Deflation, not inflation, remains the bigger threat to the economy in 2009
Further, China is so concerned about potentially higher U.S. inflation -- and the impact it would have on its dollar-based investments (mostly bonds) -- that it has recommended changing the international monetary system so that a global currency or a 'supercurrency' serves as the world's primary reserve currency, not the U.S. dollar.
The inflation equation
Well, before you start to convert part of your portfolio to gold or buying Japanese yen by the truck load, let's take a moment to systematically and professionally look at the inflation issue.
Yes, the U.S. government has provided fiscal stimulus to jump-start the economy and the Fed has gone 'superquantitative,' implementing an expanded quantitative easing monetary policy. But those two represent only one half of the ledger.
Here's the other half: For one, U.S. and global stock prices, which are down substantially on a year-over-year basis, with about $50 trillion in asset destruction, according to research sponsored by Asian Development Bank, Bloomberg News reported. Another example are U.S. housing prices, which are not only down more than 10 percent from a year ago, but also the home-equity cash cow that drove consumer demand and that pushed prices higher is a fraction of its previous self.
And how about wage pressure? It's virtually non-existent in most job categories, professional through blue collar. Corporate pricing power? Well, some sectors have modest pricing power, but in general, given slack demand, most businesses are simply trying to avoid price cuts to encourage sales. In other words, prices at the retail and wholesale level are contained -- another sign of low inflation. True, commodity prices, in particular copper and oil, have rebounded, but keep in mind that these categories are coming off massive drops following the end of the leveraging bubble.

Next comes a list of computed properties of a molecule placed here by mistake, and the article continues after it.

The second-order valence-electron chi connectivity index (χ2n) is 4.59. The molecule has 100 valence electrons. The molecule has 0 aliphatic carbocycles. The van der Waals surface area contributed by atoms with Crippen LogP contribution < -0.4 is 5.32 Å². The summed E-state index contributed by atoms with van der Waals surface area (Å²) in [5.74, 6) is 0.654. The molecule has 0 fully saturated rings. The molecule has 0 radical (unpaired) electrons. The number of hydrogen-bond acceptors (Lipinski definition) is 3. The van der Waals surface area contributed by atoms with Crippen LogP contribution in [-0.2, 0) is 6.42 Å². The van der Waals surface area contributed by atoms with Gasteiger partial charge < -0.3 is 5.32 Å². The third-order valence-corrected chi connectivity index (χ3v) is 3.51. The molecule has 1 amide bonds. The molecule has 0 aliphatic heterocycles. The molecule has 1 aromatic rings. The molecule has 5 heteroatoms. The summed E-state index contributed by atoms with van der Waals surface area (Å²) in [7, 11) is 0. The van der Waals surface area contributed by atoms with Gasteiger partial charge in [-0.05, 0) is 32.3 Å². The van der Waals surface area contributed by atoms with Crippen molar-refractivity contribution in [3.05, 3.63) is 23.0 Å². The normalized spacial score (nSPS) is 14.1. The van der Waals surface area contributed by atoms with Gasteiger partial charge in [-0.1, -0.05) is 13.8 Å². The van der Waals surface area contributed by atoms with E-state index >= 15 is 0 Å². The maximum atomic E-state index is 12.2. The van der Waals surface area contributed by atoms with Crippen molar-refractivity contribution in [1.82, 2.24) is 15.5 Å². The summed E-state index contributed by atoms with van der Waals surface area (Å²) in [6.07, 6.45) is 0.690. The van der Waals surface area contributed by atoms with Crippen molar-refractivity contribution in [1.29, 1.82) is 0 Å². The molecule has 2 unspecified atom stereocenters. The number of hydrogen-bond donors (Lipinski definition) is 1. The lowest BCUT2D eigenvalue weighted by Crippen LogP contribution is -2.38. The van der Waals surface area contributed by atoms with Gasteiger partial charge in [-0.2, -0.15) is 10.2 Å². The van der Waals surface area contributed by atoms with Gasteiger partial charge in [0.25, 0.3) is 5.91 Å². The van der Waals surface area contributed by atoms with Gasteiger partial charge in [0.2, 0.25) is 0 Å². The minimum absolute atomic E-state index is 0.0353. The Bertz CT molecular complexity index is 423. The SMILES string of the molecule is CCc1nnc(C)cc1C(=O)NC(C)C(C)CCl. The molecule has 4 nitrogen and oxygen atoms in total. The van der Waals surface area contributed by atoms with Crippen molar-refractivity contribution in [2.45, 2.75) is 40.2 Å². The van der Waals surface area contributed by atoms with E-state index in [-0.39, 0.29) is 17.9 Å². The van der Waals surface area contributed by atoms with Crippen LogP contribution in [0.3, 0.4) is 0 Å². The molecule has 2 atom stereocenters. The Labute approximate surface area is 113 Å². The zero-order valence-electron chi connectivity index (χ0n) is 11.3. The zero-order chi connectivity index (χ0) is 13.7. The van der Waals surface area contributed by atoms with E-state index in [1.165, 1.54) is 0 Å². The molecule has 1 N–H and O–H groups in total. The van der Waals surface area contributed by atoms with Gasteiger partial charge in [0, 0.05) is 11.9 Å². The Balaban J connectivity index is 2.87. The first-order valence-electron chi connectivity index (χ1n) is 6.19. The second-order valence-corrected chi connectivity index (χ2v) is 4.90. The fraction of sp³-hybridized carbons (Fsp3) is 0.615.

Hence, from the above we can see that although the U.S. fiscal and monetary policy have been expansionary, asset destruction, commodity price drops, no wage pressure, and little corporate pricing power have taken many more dollars out of circulation; compared to a year ago, the U.S. economy is still well net-negative dollars.
Now consider the impact of large U.S. inventories. Those products can't stay on shelves forever but have to be sold. Given slack demand, many businesses will have to offer incentives to 'get the stuff out the door,' which suggests little pricing power as the U.S. economic recovery starts.
Economic Analysis: On balance, deflation, not inflation, remains the bigger threat to the U.S. economy, for at least the next 12 months, and most likely for a considerably longer period.
Deflation -- a protracted, systematic decline in prices and wages -- occurs in pronounced recessions and other conditions where demand is non-existent and it robs companies of the ability to increase revenue and hurts the economy's ability to grow. If it takes hold, that's another hurdle policy makers will have to grapple with as they attempt to end the U.S. and global recessions.
U.S. inflation may begin to present a problem after demand picks up, but so far there's little sign that consumer- and business-based demand is going to register a net-increase on a year-over-year basis in the immediate quarters ahead.
Financial Editor Joseph Lazzaro is based in New York.